The central argument presented in this paper is that statistical learning (SL) is an ability comprised of multiple components that operate largely implicitly. Components relating to the stimulus encoding, retention and abstraction required for SL may include, but are not limited to, certain types of attention, processing speed and memory. It is likely that individuals vary in terms of the efficiency of these underlying components, and in patterns of connectivity among these components, and that SL tasks differ from one another in how they draw on certain underlying components more than others. This theoretical framework is of value because it can assist in gaining a clearer understanding of how SL is linked with individual differences in complex mental activities such as language processing. Variability in language processing across individuals is of central concern to researchers interested in child development, including those interested in neurodevelopmental disorders where language can be affected such as autism spectrum disorders (ASD). This paper discusses the link between SL and individual differences in language processing in the context of age-related changes in SL during infancy and childhood, and whether SL is affected in ASD. Viewing SL as a multi-component ability may help to explain divergent findings from previous empirical research in these areas and guide the design of future studies.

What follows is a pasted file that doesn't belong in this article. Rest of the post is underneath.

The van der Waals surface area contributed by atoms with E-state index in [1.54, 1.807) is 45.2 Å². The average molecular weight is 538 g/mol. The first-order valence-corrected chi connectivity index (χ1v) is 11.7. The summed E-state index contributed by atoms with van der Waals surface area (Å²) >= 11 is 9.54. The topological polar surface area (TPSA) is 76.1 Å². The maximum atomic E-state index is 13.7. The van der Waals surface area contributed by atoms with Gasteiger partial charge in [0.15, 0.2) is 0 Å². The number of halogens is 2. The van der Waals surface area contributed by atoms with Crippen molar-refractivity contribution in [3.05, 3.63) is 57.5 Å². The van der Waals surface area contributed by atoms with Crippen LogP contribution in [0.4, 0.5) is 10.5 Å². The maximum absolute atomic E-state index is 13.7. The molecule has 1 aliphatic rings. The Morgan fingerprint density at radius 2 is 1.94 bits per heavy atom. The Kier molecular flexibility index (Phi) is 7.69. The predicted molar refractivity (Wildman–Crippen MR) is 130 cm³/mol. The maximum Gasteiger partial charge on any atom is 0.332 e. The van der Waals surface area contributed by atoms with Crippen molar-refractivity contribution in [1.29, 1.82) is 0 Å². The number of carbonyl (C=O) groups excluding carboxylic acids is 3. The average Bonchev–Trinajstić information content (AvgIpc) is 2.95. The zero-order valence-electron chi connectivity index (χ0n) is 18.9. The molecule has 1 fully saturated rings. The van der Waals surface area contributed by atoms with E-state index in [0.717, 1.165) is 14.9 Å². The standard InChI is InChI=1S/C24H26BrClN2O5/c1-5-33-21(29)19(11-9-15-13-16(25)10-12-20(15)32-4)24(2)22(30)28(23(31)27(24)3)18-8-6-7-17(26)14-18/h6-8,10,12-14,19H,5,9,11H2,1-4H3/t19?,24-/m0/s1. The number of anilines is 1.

This article is part of the themed issue ‘New frontiers for statistical learning in the cognitive sciences’.
One contribution of 13 to a theme issue ‘New frontiers for statistical learning in the cognitive sciences’.
- Accepted August 11, 2016.
- © 2016 The Author(s)
Published by the Royal Society. All rights reserved.